We are currently living during the zenith of the digital age. Society has grown increasingly reliant on technology to provide it with ease of communication, organisation, and entertainment. However, as remote working practices have magnified our reliance on technology, this has inevitably come with its own challenges.
With staff members operating from home without adequate security training, companies are at greater risk of malicious cyber-attacks. What are the threats posed by underdeveloped cybersecurity, and what can businesses do to combat them?
Lockdowns have meant that 1 in 3 people are working from home. People are using personal computers to log into the office and access swathes of unprotected data, which presents the perfect opportunity for hackers. Workers are being tricked into downloading viruses and malware, and some may not even be aware of how to spot a phishing email.
A recent survey by Hayes Connor Solicitors found that 1 in 5 people have had no cybersecurity training, and only 1 in 9 businesses (11%) have provided this training to non-cyber employees. These alarming statistics have been exposed by the sudden shift to remote working.
Larger corporations such as Microsoft have also recently become the recipients of mass cyber-attacks; employees began to notice that their Exchange servers were being hacked on 6th January 2021, when much of the world was absorbed in the U.S Capital riots.
Hacking groups were finding loopholes in the security system and exploiting these to siphon email communications, and Microsoft released emergency security updates at the beginning of March to combat security flaws within these servers.
Police departments, hospitals, and school districts were among those impacted, and it is estimated that the cost of the cleanup will be colossal. There is no doubt that large companies like Microsoft will need to invest more in securing their non-cloud based products in the future.
Due to the haste with which companies were required to transfer to remote working, companies do not have the correct security practices in place to protect their information. A solution would be to have a training programme in place for every worker, to increase their awareness in areas such as data protection.
Companies should first make it clearer how their employees can contact their internal IT department for advice. They should also not allow their staff to use personal computers, because information discussed over video conferences can oftentimes be confidential and therefore present a security risk.
This risk can be diminished through end to end encryption, and the protection of confidential conference calls with a password only accessible to those participating.
On a more local level, people working from home can download a VPN (a virtual private network) which allows them to encrypt internet traffic and access data which would only be accessible on the company’s network. This is simple enough for an individual to complete and will likely not require assistance from an IT department.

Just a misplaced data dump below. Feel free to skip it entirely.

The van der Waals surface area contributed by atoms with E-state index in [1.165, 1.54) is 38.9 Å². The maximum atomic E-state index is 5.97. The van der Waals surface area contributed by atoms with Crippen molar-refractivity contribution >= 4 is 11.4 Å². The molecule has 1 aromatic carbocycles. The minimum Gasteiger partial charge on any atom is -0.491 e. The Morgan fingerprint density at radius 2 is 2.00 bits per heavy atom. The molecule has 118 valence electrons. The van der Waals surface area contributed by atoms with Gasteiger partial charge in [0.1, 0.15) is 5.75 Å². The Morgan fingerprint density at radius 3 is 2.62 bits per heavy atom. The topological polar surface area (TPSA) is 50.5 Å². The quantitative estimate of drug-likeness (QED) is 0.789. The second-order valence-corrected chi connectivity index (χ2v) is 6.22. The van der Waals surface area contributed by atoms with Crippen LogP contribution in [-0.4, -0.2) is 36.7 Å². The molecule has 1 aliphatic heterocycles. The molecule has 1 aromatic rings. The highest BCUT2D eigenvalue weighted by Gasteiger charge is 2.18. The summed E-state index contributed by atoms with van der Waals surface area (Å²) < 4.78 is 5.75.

Password security is also key – employees should ensure that they have strong passwords and do not use the same one for all of their accounts.
One cannot discuss cybersecurity threats without mentioning the challenge posed by Deepfakes, an AI-based technology that has recently spiked in popularity.
This software allows hackers to forge images and videos to make them seem authentic, enabling them to manipulate the average employee to gain access to confidential data.
This is damaging for businesses as it could lead to major financial losses and it presents another platform for misinformation to be spread.
This issue has already been well established. For example, in 2019, the CEO of a UK-based energy company was scammed out of €220,000 as he believed that he was on the phone with his boss, when truly he was subjected to an impersonation by a Hungarian supplier who utilised audio samples.
This is the first instance of a major deepfake scam on a large scale, but it certainly demonstrates the challenges posed to businesses as the software continues to grow.
The threat presented by deepfakes can be combatted by ensuring that there is a contingency plan in place within the IT department if companies ever become the victim of deepfake scams.
The pandemic has arguably helped to illuminate the issue of cybersecurity, and has made it clear that businesses should be taking further action to lower the risk of online attacks.
With many companies considering the incorporation of remote working into their practices in the long term, it is vital that they begin laying the foundations for a well-guarded information system now rather than later.
It is reassuring to see that many businesses are beginning to use their initiative and are taking the extra step to avoid potential data breaches.